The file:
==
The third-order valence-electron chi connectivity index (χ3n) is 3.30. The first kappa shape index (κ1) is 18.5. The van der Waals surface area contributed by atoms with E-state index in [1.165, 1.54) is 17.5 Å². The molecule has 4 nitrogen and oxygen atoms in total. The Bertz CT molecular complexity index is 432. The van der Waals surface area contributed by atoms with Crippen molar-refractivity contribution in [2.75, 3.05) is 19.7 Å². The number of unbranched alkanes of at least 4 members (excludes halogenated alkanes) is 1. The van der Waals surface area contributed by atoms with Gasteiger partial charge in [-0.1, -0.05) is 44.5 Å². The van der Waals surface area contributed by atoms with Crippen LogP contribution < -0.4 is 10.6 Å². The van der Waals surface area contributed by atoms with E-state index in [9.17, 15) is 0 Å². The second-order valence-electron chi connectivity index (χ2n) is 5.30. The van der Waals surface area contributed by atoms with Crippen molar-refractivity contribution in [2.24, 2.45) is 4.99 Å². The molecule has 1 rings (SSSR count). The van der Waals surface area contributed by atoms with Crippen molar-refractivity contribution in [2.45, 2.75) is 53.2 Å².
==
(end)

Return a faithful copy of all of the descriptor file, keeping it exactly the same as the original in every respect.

The third-order valence-electron chi connectivity index (χ3n) is 3.30. The first kappa shape index (κ1) is 18.5. The van der Waals surface area contributed by atoms with E-state index in [1.165, 1.54) is 17.5 Å². The molecule has 4 nitrogen and oxygen atoms in total. The Bertz CT molecular complexity index is 432. The van der Waals surface area contributed by atoms with Crippen molar-refractivity contribution in [2.75, 3.05) is 19.7 Å². The number of unbranched alkanes of at least 4 members (excludes halogenated alkanes) is 1. The van der Waals surface area contributed by atoms with Gasteiger partial charge in [-0.1, -0.05) is 44.5 Å². The van der Waals surface area contributed by atoms with Crippen LogP contribution < -0.4 is 10.6 Å². The van der Waals surface area contributed by atoms with E-state index in [9.17, 15) is 0 Å². The second-order valence-electron chi connectivity index (χ2n) is 5.30. The van der Waals surface area contributed by atoms with Crippen molar-refractivity contribution in [2.24, 2.45) is 4.99 Å². The molecule has 1 rings (SSSR count). The van der Waals surface area contributed by atoms with Crippen molar-refractivity contribution in [2.45, 2.75) is 53.2 Å².